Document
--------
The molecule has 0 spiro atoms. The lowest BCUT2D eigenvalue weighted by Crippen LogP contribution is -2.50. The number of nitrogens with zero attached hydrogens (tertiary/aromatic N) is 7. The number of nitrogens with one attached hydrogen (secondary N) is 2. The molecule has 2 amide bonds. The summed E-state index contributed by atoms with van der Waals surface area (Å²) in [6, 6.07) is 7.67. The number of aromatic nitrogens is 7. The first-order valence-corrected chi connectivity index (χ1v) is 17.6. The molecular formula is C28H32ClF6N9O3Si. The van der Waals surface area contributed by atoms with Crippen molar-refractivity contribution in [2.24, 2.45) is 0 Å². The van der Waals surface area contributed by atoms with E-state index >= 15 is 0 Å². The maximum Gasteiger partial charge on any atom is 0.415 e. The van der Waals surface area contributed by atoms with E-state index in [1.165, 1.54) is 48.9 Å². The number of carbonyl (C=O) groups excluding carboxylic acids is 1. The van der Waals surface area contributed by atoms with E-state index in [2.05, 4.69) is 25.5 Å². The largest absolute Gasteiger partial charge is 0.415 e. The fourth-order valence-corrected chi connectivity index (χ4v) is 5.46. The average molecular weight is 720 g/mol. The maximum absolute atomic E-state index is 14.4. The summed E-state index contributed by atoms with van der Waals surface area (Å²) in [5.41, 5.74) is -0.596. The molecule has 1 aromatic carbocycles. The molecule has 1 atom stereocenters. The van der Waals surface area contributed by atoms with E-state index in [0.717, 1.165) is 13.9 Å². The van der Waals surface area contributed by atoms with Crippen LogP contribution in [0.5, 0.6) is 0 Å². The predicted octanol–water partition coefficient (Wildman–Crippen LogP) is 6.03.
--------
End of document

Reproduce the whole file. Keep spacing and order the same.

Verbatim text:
The molecule has 0 spiro atoms. The lowest BCUT2D eigenvalue weighted by Crippen LogP contribution is -2.50. The number of nitrogens with zero attached hydrogens (tertiary/aromatic N) is 7. The number of nitrogens with one attached hydrogen (secondary N) is 2. The molecule has 2 amide bonds. The summed E-state index contributed by atoms with van der Waals surface area (Å²) in [6, 6.07) is 7.67. The number of aromatic nitrogens is 7. The first-order valence-corrected chi connectivity index (χ1v) is 17.6. The molecular formula is C28H32ClF6N9O3Si. The van der Waals surface area contributed by atoms with Crippen molar-refractivity contribution in [2.24, 2.45) is 0 Å². The van der Waals surface area contributed by atoms with E-state index >= 15 is 0 Å². The maximum Gasteiger partial charge on any atom is 0.415 e. The van der Waals surface area contributed by atoms with E-state index in [1.165, 1.54) is 48.9 Å². The number of carbonyl (C=O) groups excluding carboxylic acids is 1. The van der Waals surface area contributed by atoms with E-state index in [2.05, 4.69) is 25.5 Å². The largest absolute Gasteiger partial charge is 0.415 e. The fourth-order valence-corrected chi connectivity index (χ4v) is 5.46. The average molecular weight is 720 g/mol. The maximum absolute atomic E-state index is 14.4. The summed E-state index contributed by atoms with van der Waals surface area (Å²) in [5.41, 5.74) is -0.596. The molecule has 1 aromatic carbocycles. The molecule has 1 atom stereocenters. The van der Waals surface area contributed by atoms with E-state index in [0.717, 1.165) is 13.9 Å². The van der Waals surface area contributed by atoms with Crippen LogP contribution in [0.5, 0.6) is 0 Å². The predicted octanol–water partition coefficient (Wildman–Crippen LogP) is 6.03.